2016-17 Team: Medicine Hat Tigers (#18)
Date of Birth: November 3, 1998
Place of Birth: Wainwright, Alberta
Ht: 5’9″ Wt: 181 lbs
NHL Draft Eligibility: 2017 first-year eligible
- THW (Pike’s Picks): not ranked (final)
- Future Considerations: 69th (final)
- ISS: not ranked (May)
- Bob McKenzie: not ranked (Mid-season)
- Craig Button: 37th (final)
- The Hockey News: 71st (final)
Mason Shaw may be the most peculiar player in the entire 2o17 draft class. He is simultaneously three things among the crop of first-time draft eligible players: he’s one of the oldest, one of the smallest, and one of the most offensively talented players in his draft class. The diminutive forward has progressed quite a bit during his time in the Western Hockey League and has quietly emerged as one of the best pure offensive players in Western Canada.
Shaw entered the WHL part-time as a 16-year-old in 2014-15. He was a solid if unspectacular rookie. His 17-year-old season saw him put up 60 points and become a key part of the Medicine Hat offense. His 18-year-old season saw him kick things up a notch, finishing eighth in league scoring and showcasing his skills as a puck distributor as he was fifth in assists. Typically, WHL forwards become accustomed to the size and speed of the opposing players and become strong offensive players because they can physically overpower their opponents. Shaw’s 5’9″. He’s probably not overpowering too many players. He just out-wits them, out-manuevers them and out-skills them. A skilled puck distributor who’s excelled due to a combination of increased power play time and figuring out how to get passes through lanes effectively, Shaw has 110 assists over the past two seasons.
Shaw’s a really good player. But every year, the NHL Draft sees the 30 clubs pass over smaller, skilled players. Why? Because teams are concerned, often rightly so, by a smaller player’s ability to translate what makes them effective at the major junior level to the pro level. It’s relatively easy to dominate junior hockey offensively, stick-handling and speeding around teenagers. It’s much harder to do that against grown men at the pro level who are much more adept at stapling smaller players to the boards. Shaw’s an effective two-way player who’s extremely good with the puck in the neutral and offensive zones. Any team would be smart to take a gamble on his skill.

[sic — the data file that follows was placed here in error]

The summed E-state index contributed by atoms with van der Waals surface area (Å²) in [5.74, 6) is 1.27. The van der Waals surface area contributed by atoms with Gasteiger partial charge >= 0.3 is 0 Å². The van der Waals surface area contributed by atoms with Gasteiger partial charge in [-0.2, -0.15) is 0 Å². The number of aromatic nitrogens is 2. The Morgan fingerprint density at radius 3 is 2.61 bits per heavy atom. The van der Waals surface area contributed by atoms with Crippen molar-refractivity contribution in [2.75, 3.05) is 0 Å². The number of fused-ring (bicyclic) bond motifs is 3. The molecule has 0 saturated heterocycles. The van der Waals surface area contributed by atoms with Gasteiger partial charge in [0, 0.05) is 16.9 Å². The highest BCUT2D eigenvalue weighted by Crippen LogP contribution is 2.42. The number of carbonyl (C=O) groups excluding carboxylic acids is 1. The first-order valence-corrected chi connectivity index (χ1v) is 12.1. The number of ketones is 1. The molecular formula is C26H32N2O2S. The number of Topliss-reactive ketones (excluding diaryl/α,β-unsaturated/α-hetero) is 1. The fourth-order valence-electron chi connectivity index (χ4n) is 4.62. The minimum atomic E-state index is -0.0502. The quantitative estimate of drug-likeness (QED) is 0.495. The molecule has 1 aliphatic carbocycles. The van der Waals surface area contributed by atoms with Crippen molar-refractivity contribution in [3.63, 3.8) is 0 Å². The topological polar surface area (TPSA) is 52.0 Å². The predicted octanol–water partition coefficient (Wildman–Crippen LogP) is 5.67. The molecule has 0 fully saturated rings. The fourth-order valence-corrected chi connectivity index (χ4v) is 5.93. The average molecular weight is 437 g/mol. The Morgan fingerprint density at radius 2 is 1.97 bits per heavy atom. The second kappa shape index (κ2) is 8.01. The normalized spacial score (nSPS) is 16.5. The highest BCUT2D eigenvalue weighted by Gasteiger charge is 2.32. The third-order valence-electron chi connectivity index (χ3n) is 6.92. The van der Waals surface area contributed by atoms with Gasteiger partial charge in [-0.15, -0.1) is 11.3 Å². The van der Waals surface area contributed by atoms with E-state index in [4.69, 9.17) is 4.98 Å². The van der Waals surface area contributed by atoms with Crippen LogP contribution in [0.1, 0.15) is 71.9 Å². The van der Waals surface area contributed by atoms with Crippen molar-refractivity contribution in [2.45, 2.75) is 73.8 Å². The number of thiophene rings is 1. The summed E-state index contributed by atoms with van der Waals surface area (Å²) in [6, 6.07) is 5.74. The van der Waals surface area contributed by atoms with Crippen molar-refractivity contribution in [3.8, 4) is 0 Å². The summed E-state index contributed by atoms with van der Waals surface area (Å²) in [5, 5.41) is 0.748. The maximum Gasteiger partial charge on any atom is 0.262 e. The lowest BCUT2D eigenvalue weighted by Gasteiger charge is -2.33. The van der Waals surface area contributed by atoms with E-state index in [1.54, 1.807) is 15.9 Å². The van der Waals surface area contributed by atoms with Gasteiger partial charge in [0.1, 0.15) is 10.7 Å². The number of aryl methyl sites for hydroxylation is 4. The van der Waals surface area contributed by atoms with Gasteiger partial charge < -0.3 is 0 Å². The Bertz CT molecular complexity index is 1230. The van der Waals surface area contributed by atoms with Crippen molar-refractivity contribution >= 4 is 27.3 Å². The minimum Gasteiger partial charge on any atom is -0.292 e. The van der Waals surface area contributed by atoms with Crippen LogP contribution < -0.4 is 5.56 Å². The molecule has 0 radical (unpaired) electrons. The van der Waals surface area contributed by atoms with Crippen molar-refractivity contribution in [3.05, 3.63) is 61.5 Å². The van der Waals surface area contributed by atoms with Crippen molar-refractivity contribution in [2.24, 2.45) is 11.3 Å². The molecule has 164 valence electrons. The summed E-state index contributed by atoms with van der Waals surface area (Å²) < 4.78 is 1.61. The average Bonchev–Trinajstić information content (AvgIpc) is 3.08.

NHL Draft Projection
Shaw should go sometime in the third, fourth or fifth round, depending on how much teams are scared off by his size.
Tigers forward Mason Shaw gains 8 places in #NHLDraft rankings (NA skaters). Finishes at 55 (just 3 skaters shorter than his 5'8").
— Mitch Bach (@MitchBach) April 12, 2017
I really like Medicine Hat forward Mason Shaw. Great puck skills, able to do the little things in traffic, mature understanding of the game
— Derek Neumeier (@Derek_N_NHL) February 25, 2017
- Strong skater
- Very good puck distributor
- Strong hockey sense and on-ice vision
Under Construction (Improvements to Make)
- Needs to add some muscle to his frame
- Needs to work on his shooting a bit (accuracy and frequency)
- Hangs out on the perimeter of the offensive zone quite a bit (though he does create offense)
- A bit reliant on power play time for offensive production
Shaw projects as a second or third line forward and power play specialist. (It’s either that or he’s in the AHL.)
Risk – 2/5, Reward – 4/5
Fantasy Hockey Potential
Offense 8.5/10, Defense 7.5/10
Shaw has represented Canada at the World Under-17 Challenge and the Under-18 World Championship.
Ryan Pike has covered the Calgary Flames and the NHL Draft extensively since 2010 as a Senior Writer for The Hockey Writers and Senior Contributing Editor of FlamesNation.ca. A member of the Professional Hockey Writers Association, he lives in Calgary.